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On Friday May 6, A SpaceX Dragon capsule successfully completed a pad abort test at Kennedy Space Center. The abort test was performed by the same propulsion system that is envisioned to land Dragon 2 with precision in the near future. Dragon 2's capsule propulsion system differs from the experimental, reusable Falcon 9 booster, and the possibility to experience similar flight instability problems is minor.

However, there is a lesson learned as a result the F9R experimental flights - the fact that the first stage failed to reduce significantly the range uncertainty solely by adjusting supersonic retro-burns. In science and technology, the negative results are sometime more significant than positive results, but this finding was obscured by advertising the "invention" of the ‘X-wings’. The grid fins, by using the lifting body properties of slender rocket body, have made the real breakthrough: reducing the landing point uncertainty from 10 miles to 10 meters. On the other side, experimental rocket landers like Morpheus and Xombe demonstrate less than a half mile lateral maneuvers at very high Delta V loss ( > 500 m/s) even after hard optimization.

As Dragon 2 does not appear to have any aerodynamic controls or significant lifting body abilities at transonic and subsonic speeds, how will it perform a pinpoint landing?

SpaceX animation do not shows the flight phase between hypersonic deceleration and retroburn. SpaceX animation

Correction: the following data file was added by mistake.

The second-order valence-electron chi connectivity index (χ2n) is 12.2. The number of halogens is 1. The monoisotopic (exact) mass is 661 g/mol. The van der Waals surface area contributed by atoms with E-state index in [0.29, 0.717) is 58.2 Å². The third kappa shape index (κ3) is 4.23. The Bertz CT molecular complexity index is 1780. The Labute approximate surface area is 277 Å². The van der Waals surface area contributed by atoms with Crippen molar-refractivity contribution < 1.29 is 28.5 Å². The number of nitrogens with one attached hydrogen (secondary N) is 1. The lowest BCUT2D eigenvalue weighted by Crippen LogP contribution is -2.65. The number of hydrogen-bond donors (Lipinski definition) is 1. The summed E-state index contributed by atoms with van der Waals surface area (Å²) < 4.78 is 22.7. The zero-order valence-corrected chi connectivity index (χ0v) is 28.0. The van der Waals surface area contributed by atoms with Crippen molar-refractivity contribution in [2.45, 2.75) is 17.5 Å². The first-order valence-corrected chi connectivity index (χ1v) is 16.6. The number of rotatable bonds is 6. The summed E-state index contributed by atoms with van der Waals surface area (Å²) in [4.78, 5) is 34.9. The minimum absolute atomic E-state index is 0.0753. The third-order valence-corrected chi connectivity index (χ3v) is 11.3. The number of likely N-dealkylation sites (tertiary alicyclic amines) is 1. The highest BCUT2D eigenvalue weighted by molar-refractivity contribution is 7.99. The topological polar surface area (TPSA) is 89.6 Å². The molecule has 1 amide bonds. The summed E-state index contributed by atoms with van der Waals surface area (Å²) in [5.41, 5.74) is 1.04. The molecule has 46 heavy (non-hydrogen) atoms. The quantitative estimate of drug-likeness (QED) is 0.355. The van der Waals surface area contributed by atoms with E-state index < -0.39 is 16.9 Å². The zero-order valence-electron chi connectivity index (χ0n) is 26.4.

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    $\begingroup$ The Dragon 2 capsule is not going to do a pinpoint landing as far as I know, it's going to come down anywhere in a large area and use the thrusters to cushion the final contact with land/water. $\endgroup$ – GdD May 28 '15 at 12:23
  • $\begingroup$ Thanks for spieling and grammar editing. The meaning of one sentence was altered meanwhile. @GdD, if you are right that will be a conceptual turn from largely promoted pinpoint landing. $\endgroup$ – Val May 29 '15 at 3:03
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Dragon 2 does have aerodynamic controls. It contains a movable ballast sled (written statement by Garrett Reisman for a congressional-hearing), which can be used to change the craft's attitude:

a movable ballast sled allows the angle of attack to be actively controlled during entry to further provide precision landing control.

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Apollo capsules were designed with the center of gravity off center from the descent center of pressure. That causes the capsule to have more lift on one side than the other. The capsule was then slowly spun on descent to null out the lift to get a normal descent. They could also stop the spin at a certain point, thus allowing the capsule lift to alter the trajectory. I'm guessing the ballast will also allow the capsule to have it's c/g altered.

The Dragon2 also has its 8 super-draco motors to further control the descent, something that is not on the F9R. The F9R engines are not quite as adjustable. To get the F9R to land, they originally added cold propellent thrusters to help stabilize the rocket. These proved to be inadequate to fully adjust the descent so they also added the grid fins.

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A capsule can actually fly and control its path somewhat using just the aerodynamic lift while flying tilted.

SpaceX has already demonstrated reasonably accurate landings under parachutes with the cargo Dragon.

Landing under parachute (3 round ones, vs a more parawing form) is less accurate as the wind will blow you around during the fairly long parachute descent.

Using the movable ballast sled in the capsule will allow control of the angle of attack on the heat shield to adjust the path.

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  • $\begingroup$ Have we some numbers published about currently achieved landing accuracy? $\endgroup$ – Val May 28 '15 at 15:33

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